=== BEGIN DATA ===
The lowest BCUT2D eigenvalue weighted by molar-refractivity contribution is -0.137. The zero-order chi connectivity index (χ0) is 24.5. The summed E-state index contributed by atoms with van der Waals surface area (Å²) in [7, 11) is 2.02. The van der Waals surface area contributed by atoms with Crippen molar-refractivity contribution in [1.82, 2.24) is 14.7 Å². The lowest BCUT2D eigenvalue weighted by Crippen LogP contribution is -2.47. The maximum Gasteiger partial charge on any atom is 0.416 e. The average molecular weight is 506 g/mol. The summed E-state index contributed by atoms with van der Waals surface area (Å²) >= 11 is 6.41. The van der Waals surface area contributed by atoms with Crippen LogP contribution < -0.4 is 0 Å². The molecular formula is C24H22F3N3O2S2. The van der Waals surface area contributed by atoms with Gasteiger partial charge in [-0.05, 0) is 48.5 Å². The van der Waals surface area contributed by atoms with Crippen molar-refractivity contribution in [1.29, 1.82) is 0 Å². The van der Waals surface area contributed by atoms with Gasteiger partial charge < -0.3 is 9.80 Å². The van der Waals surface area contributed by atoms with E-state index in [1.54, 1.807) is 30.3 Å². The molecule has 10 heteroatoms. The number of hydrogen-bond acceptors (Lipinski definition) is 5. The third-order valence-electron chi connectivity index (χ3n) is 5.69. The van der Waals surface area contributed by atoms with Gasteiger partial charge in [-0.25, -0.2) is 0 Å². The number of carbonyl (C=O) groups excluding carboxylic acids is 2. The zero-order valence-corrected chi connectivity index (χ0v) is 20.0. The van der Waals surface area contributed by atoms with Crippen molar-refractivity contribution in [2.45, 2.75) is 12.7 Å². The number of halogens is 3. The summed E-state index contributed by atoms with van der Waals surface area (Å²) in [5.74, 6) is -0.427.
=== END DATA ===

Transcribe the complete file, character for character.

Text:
The lowest BCUT2D eigenvalue weighted by molar-refractivity contribution is -0.137. The zero-order chi connectivity index (χ0) is 24.5. The summed E-state index contributed by atoms with van der Waals surface area (Å²) in [7, 11) is 2.02. The van der Waals surface area contributed by atoms with Crippen molar-refractivity contribution in [1.82, 2.24) is 14.7 Å². The lowest BCUT2D eigenvalue weighted by Crippen LogP contribution is -2.47. The maximum Gasteiger partial charge on any atom is 0.416 e. The average molecular weight is 506 g/mol. The summed E-state index contributed by atoms with van der Waals surface area (Å²) >= 11 is 6.41. The van der Waals surface area contributed by atoms with Crippen LogP contribution < -0.4 is 0 Å². The molecular formula is C24H22F3N3O2S2. The van der Waals surface area contributed by atoms with Gasteiger partial charge in [-0.05, 0) is 48.5 Å². The van der Waals surface area contributed by atoms with Crippen molar-refractivity contribution in [1.29, 1.82) is 0 Å². The van der Waals surface area contributed by atoms with Gasteiger partial charge < -0.3 is 9.80 Å². The van der Waals surface area contributed by atoms with E-state index in [1.54, 1.807) is 30.3 Å². The molecule has 10 heteroatoms. The number of hydrogen-bond acceptors (Lipinski definition) is 5. The third-order valence-electron chi connectivity index (χ3n) is 5.69. The van der Waals surface area contributed by atoms with Gasteiger partial charge in [-0.25, -0.2) is 0 Å². The number of carbonyl (C=O) groups excluding carboxylic acids is 2. The zero-order valence-corrected chi connectivity index (χ0v) is 20.0. The van der Waals surface area contributed by atoms with Crippen molar-refractivity contribution in [2.45, 2.75) is 12.7 Å². The number of halogens is 3. The summed E-state index contributed by atoms with van der Waals surface area (Å²) in [5.74, 6) is -0.427.